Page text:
The Architecture of Absence

Ghost House
Courtesy of Pruned

I have so much I want to say about this “urban graffiti of absence,” but am going to hold off for now until I’ve gathered my thoughts.

(Check out the Flickr Group, The Unconscious Art Of Demolition for more of this.)

I also want to take the time to collect some things that will, eventually, make their way into The Bones of Ghosts, whatever that ends up being. Consider this “Notes Towards Furthering ‘The Bones of Ghosts.'”

One thing that needs to be included in such an architecture of absence is “Reverse Graffiti,” like this:

Also included would be the work of Daniel Libeskind and other contemporary architects for whom the whole is found in the absence of parts, that is, where perfection is found in fragments. An example of this in fiction can be seen in the Second Death Star in Return of the Jedi, which, though seemingly incomplete and imperfect, is actually much greater in power than the original.

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4 Comments

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4 responses to “The Architecture of Absence

  1. kvond

    Is not the consumate attempt to embrace this notion/affect of “absence” the Nazi totalitarian architecture of ruins, with its ruin-value? Is not any political/urban asethetic that seeks to affirm absence as an ontology, and construct its way around and through it, ultimately a fascist project, seeking to bind the people past, present and future?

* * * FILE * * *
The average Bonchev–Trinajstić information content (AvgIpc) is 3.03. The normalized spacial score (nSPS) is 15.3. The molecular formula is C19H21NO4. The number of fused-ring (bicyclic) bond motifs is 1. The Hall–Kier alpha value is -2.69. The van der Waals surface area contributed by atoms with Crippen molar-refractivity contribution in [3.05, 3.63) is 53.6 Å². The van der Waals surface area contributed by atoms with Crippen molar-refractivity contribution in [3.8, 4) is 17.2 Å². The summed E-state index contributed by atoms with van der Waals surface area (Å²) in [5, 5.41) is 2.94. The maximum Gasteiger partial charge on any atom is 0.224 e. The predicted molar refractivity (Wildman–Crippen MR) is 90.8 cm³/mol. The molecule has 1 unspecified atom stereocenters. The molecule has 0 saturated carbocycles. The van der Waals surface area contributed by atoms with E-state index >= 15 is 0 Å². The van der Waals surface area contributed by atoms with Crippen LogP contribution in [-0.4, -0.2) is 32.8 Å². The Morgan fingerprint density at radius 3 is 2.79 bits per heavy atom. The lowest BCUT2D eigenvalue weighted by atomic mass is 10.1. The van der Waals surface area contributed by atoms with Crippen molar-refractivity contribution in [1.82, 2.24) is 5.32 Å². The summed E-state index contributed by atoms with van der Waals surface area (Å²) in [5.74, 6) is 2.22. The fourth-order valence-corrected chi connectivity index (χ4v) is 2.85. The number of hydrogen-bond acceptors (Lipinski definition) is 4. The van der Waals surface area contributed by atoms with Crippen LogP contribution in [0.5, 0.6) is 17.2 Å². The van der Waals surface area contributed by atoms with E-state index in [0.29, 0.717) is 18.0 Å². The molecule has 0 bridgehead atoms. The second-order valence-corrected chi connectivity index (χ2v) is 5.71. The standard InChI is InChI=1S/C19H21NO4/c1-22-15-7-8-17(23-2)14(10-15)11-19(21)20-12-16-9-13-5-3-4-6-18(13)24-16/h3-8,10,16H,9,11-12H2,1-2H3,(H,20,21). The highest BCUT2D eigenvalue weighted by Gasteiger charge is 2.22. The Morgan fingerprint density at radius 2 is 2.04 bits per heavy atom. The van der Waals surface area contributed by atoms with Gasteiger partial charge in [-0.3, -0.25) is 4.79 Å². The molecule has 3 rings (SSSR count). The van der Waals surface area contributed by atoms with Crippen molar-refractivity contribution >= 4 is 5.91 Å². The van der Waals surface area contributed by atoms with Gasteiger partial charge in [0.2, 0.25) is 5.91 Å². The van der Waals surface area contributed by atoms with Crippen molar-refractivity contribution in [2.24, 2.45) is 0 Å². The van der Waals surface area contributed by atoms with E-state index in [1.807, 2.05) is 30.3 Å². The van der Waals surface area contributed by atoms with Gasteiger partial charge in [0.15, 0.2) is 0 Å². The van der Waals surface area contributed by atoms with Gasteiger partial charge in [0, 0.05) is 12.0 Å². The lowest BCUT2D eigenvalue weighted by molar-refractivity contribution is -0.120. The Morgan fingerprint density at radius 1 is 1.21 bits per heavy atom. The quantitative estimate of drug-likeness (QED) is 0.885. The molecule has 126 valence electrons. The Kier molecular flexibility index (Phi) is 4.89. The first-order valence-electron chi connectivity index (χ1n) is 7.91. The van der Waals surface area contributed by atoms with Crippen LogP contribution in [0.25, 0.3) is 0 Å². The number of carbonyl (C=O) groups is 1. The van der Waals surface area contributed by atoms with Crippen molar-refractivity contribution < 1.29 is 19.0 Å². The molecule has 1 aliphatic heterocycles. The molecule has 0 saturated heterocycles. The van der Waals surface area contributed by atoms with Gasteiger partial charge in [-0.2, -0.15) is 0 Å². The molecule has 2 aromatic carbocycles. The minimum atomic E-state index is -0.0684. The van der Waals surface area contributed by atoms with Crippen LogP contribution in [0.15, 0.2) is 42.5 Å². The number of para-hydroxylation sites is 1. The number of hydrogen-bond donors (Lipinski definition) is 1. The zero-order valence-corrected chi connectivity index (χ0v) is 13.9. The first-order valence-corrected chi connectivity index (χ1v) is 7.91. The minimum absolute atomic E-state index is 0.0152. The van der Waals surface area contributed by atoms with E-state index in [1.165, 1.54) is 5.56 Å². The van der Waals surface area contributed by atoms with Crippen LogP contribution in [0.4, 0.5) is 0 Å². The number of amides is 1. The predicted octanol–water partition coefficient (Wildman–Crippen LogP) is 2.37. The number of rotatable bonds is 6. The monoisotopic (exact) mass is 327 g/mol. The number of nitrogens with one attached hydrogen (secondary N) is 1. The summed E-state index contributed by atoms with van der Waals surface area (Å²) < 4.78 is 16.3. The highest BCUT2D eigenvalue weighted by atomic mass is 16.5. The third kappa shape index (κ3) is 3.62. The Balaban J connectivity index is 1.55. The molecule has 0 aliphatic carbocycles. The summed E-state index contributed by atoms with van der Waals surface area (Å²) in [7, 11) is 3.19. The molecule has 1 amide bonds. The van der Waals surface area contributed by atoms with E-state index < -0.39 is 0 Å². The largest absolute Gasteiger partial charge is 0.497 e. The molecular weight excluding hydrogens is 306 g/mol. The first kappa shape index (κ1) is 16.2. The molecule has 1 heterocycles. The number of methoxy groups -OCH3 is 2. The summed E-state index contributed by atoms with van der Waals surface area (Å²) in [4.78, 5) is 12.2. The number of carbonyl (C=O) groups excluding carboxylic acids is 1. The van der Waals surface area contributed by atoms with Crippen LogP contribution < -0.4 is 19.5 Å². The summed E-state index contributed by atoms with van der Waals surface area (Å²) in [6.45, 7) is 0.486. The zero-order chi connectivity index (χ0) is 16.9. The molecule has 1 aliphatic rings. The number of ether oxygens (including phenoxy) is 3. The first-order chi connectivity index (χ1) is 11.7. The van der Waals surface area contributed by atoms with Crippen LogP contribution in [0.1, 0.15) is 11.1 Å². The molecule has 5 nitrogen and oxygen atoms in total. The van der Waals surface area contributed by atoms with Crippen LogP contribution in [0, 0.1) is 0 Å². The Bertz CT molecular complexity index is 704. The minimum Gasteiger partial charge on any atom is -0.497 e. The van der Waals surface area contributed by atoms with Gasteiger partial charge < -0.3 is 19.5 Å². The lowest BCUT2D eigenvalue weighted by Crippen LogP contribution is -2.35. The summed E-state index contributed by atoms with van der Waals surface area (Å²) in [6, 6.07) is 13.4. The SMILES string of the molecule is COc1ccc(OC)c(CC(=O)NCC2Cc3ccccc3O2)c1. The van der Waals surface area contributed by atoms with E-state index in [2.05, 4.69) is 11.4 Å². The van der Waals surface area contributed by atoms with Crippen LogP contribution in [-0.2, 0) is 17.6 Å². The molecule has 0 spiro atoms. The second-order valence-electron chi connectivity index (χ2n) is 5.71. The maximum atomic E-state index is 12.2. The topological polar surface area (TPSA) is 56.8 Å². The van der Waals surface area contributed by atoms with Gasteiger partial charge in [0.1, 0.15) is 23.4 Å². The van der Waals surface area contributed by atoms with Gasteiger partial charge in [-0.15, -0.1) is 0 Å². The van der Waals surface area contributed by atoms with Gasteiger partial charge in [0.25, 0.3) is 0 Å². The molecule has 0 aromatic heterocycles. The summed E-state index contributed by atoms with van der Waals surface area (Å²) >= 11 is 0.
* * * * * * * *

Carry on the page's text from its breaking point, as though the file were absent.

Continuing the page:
2. Kevin, I see no fascism here whatsoever. There is nothing I have written about “bind[ing] the people,” let alone binding them to their past, present, and future. What I am concerned with is not a political ontology (politics must always come later), but an ontology that takes time seriously, since a hauntology is always an ontology of time. Ruins can have value even to non-Nazis.

  3. kvond

    The question is (and it is MY question, if not yours), is the impulse to grasp at the ruin-value a fundamentally fascist one, with all its attendant Goth/Romanticism of the dark. I’m not sure of the answer. I only raise the question as a relation. It is the project of constructing a “ghost” intentionally, so as to be spared the ghost.

    Perhaps you would find this post interesting, using Piranesi to uncover this kind of drive:

    http://kvond.wordpress.com/2008/11/22/spatial-voice-wuthering-heights-and-speakings-from-the-heart-of-a-topos/

  4. There’s something of this affect when coming across things like an empty cicada shell or the snake’s cast off skin. It speaks of an organic process of liquidation/deterritorialization that we grapple with as embodied beings, not only how we’ve morphed from our own larval and radically different infant, child, and adolescent forms but also what has yet to happen to the body. We are trying to the reconcile present mind/body with past and future configurations. The image in your post speaks of stratigraphies of knowledge, and how a larval view is at times demolished by the wrecking ball of truth to make room for wider and deeper understandings, but traces remain of those distorted views and stratagems, traces which affirm the authenticity of human beings as fully viable imperfect solutions to an experiment that has no end.

    Images of construction/destruction sites and related art resonate as ritual containers for our transformations, of which there are very few because consumer culture is hell bent on avoiding such utter vulnerability, like an overindulgent parent or a meticulous embalmer, even though our dignity depends on meetings with the wrecking ball.

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